x Abu Dhabi, UAESunday 23 July 2017

Sheikh Mohammed unveils Dh4bn development plans for Dubai

Projects including a Dh2.5 billion expansion of Madinat Jumeirah and a pedestrian footbridge across Dubai Creek are among new plans, and experts say it is the start of the emirate's return to expansion.

Sheikh Mohammed bin Rashid, Vice President of the UAE and Ruler of Dubai, has revealed huge development plans for the emirate. Christopher Pike / The National.
Sheikh Mohammed bin Rashid, Vice President of the UAE and Ruler of Dubai, has revealed huge development plans for the emirate. Christopher Pike / The National.

DUBAI // A raft of development projects worth billions of dirhams were given a seal of approval by Sheikh Mohammed bin Rashid, Vice President and Ruler of Dubai today.

The projects - including the Dh2.5 billion expansion of Madinat Jumeirah, a pedestrian footbridge across Dubai Creek, a Dh390 million residential complex for Dubai Police, and the Dh1.5 billion expansion of Business Bay Canal - are testament to Dubai's comeback following 2008's economic woes.

"The process of development never stops and has no limits," said Sheikh Mohammed.

During a visit to the Roads and Transport Authority (RTA), the ruler approved plans for a pedestrian bridge across Dubai Creek.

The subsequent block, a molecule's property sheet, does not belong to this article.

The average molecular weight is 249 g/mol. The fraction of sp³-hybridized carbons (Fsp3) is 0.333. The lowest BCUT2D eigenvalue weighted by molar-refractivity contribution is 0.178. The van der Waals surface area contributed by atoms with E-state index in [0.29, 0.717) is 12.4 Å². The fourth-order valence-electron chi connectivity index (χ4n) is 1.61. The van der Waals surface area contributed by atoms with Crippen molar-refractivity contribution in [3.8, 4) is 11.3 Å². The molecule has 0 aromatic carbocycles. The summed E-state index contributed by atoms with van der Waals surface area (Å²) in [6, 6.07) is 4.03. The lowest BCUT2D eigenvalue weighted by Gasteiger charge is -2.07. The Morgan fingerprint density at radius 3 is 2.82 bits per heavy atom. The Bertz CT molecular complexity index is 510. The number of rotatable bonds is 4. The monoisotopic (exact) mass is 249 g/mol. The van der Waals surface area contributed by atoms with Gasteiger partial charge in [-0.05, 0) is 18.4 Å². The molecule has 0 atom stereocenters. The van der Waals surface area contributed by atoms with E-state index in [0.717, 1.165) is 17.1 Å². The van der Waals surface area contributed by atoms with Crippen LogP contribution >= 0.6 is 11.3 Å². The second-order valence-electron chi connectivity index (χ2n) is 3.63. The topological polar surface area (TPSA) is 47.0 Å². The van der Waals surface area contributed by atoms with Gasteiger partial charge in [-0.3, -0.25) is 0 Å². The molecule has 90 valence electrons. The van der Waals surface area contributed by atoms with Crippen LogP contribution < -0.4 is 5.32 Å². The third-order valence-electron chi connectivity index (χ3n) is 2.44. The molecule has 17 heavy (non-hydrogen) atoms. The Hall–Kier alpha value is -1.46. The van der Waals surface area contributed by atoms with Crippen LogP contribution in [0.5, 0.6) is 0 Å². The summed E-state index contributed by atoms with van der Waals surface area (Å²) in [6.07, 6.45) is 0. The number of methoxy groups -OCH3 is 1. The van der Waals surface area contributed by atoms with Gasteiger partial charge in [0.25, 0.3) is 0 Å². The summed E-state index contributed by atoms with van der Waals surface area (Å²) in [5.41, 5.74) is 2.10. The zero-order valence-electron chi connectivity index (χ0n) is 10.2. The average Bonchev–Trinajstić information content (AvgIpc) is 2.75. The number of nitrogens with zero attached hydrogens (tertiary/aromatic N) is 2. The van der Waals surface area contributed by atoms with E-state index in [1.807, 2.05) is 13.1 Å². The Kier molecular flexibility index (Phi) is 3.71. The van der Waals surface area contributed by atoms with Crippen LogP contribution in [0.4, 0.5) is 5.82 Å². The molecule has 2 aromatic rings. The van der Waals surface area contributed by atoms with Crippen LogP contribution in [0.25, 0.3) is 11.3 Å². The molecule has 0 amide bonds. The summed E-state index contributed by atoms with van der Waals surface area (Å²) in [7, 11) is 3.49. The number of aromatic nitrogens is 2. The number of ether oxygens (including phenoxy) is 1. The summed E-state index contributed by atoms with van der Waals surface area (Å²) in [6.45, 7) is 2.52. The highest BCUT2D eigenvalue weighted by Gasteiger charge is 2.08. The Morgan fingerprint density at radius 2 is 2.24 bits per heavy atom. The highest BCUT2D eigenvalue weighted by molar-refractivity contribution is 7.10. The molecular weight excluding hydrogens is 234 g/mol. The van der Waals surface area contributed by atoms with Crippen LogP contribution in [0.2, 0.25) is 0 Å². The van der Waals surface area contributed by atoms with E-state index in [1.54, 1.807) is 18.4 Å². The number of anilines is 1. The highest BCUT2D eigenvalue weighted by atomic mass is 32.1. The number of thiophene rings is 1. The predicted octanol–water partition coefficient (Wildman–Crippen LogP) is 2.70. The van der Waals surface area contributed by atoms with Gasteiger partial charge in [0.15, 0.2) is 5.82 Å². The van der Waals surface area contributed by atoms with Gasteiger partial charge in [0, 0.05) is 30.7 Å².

The 17 metre-high bridge, dubbed the Creek Panorama, will include footpaths and cycle tracks and is expected to increase traffic in business districts on both sides of the Creek.

Sheikh Mohammed also inspected progress on a Dh390million housing complex for Dubai Police, the Al Sufouh tramline and the Dh1.5bn extension of Business Bay Canal.

The RTA told Sheikh Mohammed it would award the canal extension contracts before the end of 2012 to enable contractors to begin work by March next year.

The canal, which is to be extended by 2.8km, will cross Sheikh Zayed Road, pass through Safa Park and across Al Wasl Road to open into the sea. The Ruler also signed off on Madinat Jumeirah's expansion, which will include a luxury 5-star hotel facing the Burj Al Arab, villas, restaurants, shops and a pedestrian precinct.

These announcements are not the first sign of Dubai's economic resurgence. Property agents say prices are climbing to their pre-2008 peak, jobseekers are returning, and the Department of Economic Development's Business Confidence Index had risen to 106.1 points in the second quarter of this year. All indicators suggest a steady and solid return to business.

 

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